- bail in : Further raid on BoC possible
- politics : Our View: Politics remains the art of the unattainable
- coffeeshop : Tales from the Coffeeshop: Hallelujah, the Cyprob makes a...
- banks : 'Why did ministers not blame bankers?'
- Cyprus : State provides €4m for student grants
- Ambrosiadou : Elena Ambrosiadou wins legal battle
- Anastasiades : Anastasiades calms concerns over UN document
- Cyprus : UNHCR concerned over Kurdish families
- Cyprus : Teenager dies
- Cyprus : Road safety campaign
While all eyes are on the athletes making their way to London four local artists are soon to set off to celebrate the Games. ZOE CHRISTODOULIDES talks to them
As all the hype surrounding the fast approaching London Olympics intensifies, it’s not just the athletes that are knee deep in preparations. Nor are they the only ones that will be showing off their talents. Here in Cyprus, a group of four artists are particularly proud to be showcasing work at the prestigious Barbican Art Centre as part of a special Olympic Fine Arts 2012 event.
The occasion will see Katerina Attalidou, Stefanos Karambambas, Marlen Karletidou and Andeas Tomblin jetting over to the UK for a grand opening on August 1. Chosen to take part by Vinzenzo Sanfo - Curator and Vice President of the International Organising Committee for the event - they will be showcasing their works within a wider group of 100 European artists as well as plenty of other talents from across the world. All participants were selected after receiving positive evaluation from the Organising Committee.
The title ‘The Thames, The Great Wall embrace the world’ reflects the exhibition’s aim to disseminate and exalt the Olympic spirit and ideals through different creations representing a vast number of countries. While the first artistic event of this kind was held at the 2008 Beijing Olympics, works showcased in London will be moved to a permanent exhibition in China once they leave the Barbican.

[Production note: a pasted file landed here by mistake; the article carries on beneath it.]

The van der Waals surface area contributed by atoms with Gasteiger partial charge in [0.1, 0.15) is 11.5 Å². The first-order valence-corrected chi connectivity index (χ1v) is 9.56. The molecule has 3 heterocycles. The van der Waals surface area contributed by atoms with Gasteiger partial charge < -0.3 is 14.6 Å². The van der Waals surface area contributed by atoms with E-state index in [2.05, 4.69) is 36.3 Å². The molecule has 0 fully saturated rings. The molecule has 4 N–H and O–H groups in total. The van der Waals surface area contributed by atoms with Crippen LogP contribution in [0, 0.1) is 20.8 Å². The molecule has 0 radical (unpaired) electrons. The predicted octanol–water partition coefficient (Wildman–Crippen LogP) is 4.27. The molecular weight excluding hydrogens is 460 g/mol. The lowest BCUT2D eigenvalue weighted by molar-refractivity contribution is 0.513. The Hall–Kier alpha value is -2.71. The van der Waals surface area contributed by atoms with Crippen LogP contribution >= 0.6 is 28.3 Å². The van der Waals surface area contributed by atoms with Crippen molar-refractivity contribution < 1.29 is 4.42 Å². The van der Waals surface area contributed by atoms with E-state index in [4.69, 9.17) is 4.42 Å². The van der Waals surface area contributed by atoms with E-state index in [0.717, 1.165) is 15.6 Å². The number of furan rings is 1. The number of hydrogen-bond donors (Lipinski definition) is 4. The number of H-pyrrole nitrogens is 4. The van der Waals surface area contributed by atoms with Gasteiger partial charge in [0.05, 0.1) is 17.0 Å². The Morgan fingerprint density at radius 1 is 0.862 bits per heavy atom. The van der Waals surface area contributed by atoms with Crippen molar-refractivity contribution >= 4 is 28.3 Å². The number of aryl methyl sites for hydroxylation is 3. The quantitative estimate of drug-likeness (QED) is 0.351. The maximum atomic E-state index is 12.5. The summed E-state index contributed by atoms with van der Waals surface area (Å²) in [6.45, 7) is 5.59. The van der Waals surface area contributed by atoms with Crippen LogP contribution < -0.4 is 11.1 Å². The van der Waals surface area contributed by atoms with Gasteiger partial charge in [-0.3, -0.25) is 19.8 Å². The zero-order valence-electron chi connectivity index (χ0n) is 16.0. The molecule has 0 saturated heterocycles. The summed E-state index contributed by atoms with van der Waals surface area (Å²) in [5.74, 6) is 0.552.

Katerina Attalidou & Stefanos Karambambas: Harmony and Incongruity
The image that the artistic duo will be exhibiting is simplistic in style and has been designed to denote ultimate harmony. “A sailing boat appears on the horizon that links the Thames and the great wall of China,” explain the artists. “Travelling through from the west to the east it meets a Mediterranean city. The Mediterranean colours have remained unchanged ever since the first Olympic games.”
What’s most interesting about the piece is the way in which the images depicted alter depending on which angle you look from, with the artists having superimposed painted strips of cardboard onto the canvas, with differing images on both sides. These vertical lines suggest a discontinuation and invite the viewer to contemplate the scene from a different viewpoint. If you look at it straight on you’ll see a black and white aquatic seascape. A passing sail suggests a human presence. But glancing at the image from left to right you’ll see a palm strewn beach. Take a look from right to left and there’s sailboats against a bright blue horizon. “The Thames and the Great Wall have a great horizon between them and this image represents Cyprus; a place positioned somewhere between East and West. Those who view the image will be glancing at the space between the two zones.”
Stefanos Karambambas and Katerina Attalidou have lived and worked together in Nicosia since 2000. In 2002 they joined forces for the Electric Voices exhibition at the Pantheon Gallery. A number of collaborations followed, including work for the Paris/Chypre exhibition in the Diana Marquard gallery in Paris. They are currently preparing an installation to go on show at the Municipal Arts Centre for the ‘Terra Mediterranea/In Crisis’ exhibition organised under the auspices of the Cyprus EU Presidency council.